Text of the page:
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J Cytol. 2009 Jan-Mar; 26(1): 30–32.
PMCID: PMC3167987

Adenomatatoid tumor: Cytological diagnosis of two cases


Adenomatoid tumor is a benign neoplasm of mesothelial cell origin that occurs in both male and female genital tracts. Fine needle aspiration cytology has an important role in the preoperative diagnosis of the male genital adenomatoid tumor and is a rapid, reliable, conclusive, and cost-effective diagnostic tool that can be used to take appropriate surgical decisions. Pathologists should be aware of the cytological features of such lesions so as to avoid diagnostic pitfalls. We present here two cases, one in the testis and another in the epididymis in a 35 year-old and a 30 year-old male respectively, which were diagnosed by fine needle aspiration cytology and later confirmed by histopathology. We present the cytological features and histopathological correlation of these cases.

Keywords: Adenomatoid tumor, epididymis, FNAC, testis


Adenomatoid tumor (AT) in the male genital tract is a relatively rare, benign tumor arising from mesothelial cells.[1] It is more common in the epididymis than in the testis. Fine needle aspiration cytology (FNAC) plays a very important role in preoperative diagnosis of adenomatoid tumors. It is a more rapid, reliable, conclusive tool that helps to plan the surgical approach. We present here a case of a testicular adenomatoid tumor in a 35 year-old male and another case of an epididymal adenomatoid tumor in a 30 year-old male, both being diagnosed with the aid of FNAC preoperatively, the diagnoses later confirmed by histopathology.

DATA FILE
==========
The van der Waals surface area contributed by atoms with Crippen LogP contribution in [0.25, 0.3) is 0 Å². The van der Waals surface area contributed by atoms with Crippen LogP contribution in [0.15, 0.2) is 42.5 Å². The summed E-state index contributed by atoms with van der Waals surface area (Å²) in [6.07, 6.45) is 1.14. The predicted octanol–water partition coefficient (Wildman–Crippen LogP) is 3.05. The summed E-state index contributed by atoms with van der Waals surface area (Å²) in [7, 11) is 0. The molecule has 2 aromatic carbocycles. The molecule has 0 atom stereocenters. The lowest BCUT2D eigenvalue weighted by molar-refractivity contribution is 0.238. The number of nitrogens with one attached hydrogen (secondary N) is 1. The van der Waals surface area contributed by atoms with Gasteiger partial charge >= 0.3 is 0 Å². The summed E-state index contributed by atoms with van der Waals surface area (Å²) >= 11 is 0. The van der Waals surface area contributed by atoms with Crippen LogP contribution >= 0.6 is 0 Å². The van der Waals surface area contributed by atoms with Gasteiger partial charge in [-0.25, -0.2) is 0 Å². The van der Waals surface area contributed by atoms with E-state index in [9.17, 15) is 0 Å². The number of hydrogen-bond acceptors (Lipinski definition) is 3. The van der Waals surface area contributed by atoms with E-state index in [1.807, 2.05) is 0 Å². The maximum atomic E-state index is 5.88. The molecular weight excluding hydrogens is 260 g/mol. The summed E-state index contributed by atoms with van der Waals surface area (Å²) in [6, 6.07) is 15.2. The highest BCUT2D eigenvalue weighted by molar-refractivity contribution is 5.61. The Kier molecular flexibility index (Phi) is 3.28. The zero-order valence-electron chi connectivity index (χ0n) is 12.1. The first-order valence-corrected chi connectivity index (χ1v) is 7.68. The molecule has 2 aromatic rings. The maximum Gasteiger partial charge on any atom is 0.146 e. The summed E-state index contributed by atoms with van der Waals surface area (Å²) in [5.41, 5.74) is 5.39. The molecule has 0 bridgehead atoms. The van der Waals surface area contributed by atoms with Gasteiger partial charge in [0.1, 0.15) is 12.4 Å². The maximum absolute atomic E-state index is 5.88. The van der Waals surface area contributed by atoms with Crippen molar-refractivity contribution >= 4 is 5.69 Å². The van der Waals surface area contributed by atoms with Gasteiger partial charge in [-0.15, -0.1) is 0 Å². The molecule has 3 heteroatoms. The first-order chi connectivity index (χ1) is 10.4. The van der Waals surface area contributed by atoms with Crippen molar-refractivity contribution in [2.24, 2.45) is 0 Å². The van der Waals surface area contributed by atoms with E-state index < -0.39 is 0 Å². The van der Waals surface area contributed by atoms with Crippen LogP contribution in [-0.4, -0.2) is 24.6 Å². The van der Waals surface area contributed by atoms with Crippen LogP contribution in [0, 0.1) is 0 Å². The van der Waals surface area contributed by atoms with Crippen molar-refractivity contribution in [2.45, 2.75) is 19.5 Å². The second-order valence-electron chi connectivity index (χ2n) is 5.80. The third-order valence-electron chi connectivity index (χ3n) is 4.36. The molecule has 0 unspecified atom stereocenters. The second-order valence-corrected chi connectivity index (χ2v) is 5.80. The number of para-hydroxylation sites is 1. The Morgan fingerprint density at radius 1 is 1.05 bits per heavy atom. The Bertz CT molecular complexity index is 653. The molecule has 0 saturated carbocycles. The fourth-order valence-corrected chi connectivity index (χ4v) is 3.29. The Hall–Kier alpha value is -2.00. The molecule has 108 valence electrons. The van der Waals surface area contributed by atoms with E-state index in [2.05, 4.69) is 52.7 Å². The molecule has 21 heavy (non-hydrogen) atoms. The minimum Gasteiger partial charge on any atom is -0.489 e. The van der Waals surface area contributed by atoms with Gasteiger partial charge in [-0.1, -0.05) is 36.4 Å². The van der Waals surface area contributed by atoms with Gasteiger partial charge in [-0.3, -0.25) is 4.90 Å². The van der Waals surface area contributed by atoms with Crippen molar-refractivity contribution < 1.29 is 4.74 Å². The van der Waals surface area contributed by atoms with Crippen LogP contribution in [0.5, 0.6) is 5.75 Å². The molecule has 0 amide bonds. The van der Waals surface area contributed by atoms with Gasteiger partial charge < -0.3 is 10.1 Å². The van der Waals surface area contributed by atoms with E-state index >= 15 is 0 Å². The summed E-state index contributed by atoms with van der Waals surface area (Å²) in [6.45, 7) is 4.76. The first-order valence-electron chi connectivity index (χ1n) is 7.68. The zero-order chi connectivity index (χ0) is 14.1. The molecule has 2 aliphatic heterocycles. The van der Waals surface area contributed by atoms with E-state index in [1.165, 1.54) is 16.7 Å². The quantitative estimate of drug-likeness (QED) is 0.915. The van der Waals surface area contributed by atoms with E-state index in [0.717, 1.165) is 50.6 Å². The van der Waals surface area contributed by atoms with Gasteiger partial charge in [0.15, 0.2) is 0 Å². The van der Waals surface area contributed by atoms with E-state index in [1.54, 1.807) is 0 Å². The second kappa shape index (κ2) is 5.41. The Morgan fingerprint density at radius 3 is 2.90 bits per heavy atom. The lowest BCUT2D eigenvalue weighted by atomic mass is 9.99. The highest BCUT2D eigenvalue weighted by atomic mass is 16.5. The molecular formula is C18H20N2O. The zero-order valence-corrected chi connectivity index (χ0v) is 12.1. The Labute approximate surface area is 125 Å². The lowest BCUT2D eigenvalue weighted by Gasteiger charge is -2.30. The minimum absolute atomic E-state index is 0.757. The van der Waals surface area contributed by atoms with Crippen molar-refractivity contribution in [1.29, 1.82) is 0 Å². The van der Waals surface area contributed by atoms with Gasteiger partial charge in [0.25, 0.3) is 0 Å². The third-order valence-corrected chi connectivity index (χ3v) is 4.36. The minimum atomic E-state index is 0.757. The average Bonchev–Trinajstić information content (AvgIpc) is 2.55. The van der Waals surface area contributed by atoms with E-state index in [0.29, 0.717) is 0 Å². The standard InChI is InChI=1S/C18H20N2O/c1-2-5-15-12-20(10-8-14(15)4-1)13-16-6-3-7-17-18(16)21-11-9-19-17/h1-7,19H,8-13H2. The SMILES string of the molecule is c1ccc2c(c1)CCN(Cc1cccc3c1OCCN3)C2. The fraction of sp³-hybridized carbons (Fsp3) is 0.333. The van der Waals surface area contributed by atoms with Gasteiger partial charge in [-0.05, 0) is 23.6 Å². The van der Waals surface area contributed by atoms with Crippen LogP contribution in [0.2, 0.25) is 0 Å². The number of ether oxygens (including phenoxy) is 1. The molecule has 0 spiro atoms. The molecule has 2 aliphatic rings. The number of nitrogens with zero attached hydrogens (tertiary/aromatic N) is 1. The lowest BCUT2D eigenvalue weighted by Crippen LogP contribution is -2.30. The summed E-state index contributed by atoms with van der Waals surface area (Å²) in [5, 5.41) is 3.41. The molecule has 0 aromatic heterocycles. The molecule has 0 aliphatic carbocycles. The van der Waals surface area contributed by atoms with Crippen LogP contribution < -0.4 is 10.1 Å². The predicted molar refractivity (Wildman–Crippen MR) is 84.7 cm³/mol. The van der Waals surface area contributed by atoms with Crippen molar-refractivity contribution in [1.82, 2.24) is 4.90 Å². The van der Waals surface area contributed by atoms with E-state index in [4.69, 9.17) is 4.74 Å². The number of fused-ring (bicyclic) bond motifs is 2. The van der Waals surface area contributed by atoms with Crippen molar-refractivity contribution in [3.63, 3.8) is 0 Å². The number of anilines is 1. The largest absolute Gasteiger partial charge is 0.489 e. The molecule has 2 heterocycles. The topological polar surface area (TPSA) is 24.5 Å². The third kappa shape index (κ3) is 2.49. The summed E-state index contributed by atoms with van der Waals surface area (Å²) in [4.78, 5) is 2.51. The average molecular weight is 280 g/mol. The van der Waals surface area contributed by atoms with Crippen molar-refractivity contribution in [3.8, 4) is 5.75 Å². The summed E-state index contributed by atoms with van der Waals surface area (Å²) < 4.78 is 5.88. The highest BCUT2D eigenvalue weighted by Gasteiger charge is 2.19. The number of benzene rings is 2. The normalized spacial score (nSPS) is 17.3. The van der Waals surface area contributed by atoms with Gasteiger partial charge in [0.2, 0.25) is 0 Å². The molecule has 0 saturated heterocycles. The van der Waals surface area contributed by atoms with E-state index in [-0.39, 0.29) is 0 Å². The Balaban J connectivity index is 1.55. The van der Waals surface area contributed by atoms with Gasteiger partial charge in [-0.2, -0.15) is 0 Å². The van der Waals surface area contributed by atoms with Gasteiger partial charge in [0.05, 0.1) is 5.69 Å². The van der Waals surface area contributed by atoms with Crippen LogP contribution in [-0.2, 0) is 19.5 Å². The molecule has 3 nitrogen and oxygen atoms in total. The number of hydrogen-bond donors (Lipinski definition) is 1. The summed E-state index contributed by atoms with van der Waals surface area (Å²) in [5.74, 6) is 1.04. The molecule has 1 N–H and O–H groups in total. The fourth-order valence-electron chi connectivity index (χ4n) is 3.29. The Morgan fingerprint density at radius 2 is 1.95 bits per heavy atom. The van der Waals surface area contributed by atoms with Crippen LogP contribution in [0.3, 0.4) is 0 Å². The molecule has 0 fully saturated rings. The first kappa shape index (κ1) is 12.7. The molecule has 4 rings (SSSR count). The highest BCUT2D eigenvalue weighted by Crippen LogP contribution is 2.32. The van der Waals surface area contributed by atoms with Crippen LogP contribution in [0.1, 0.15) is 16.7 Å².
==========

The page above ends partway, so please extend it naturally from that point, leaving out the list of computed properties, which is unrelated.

Case Reports

Case 1

A 35 year-old male presented with a right-sided, scrotal swelling of three days’ duration associated with acute scrotal pain of increasing severity. His past medical history was not significant and there was no history of trauma. Clinical examination revealed an enlarged, firm, tender nodule, three cm in diameter, while the contralateral testis was normal. A clinical diagnosis of torsion testis/testicular neoplasm was made. All routine investigations gave normal results. An emergency scrotal ultrasonography (USG) revealed a 2.5 cm, single, ovoid, well-defined, hypoechoic, solitary mass in the right testis. Guided aspiration was done under local anesthesia using a 10 mL syringe and a 24 gauge needle to obtain a scanty, grey-white aspirate. The smears were stained with hematoxylin-eosin (H and E), Papanicolaou, and May-Grünwald-Giemsa (MGG) stains. The smears were moderately cellular, consisting of tumor cells arranged in sheets and clusters. The cells were round to oval, having eccentric, vesicular nuclei with a fine granular chromatin along with a pale/vacuolated cytoplasm [Figure 1]. A cytological diagnosis of adenomatoid tumor was made. The patient underwent orchidectomy as the mass was firmly adherent to the tunica albugenia making conservative surgery unfeasible. The specimen showed the testis with a well circumscribed, encapsulated mass measuring 2.5 × 2 cm [Figure 2] and its cut section was gray white. Histopathological examination (HPE) showed cuboidal to flat epithelial cells in solid cords, some lining the cystic spaces. Some of these epithelial cells showed prominent cytoplasmic vacuolation. Intervening stroma showed fibrocollagenous tissue with sparse lymphocytic infiltrates [Figure 3]. These features were consistent with those of an adenomatoid tumor.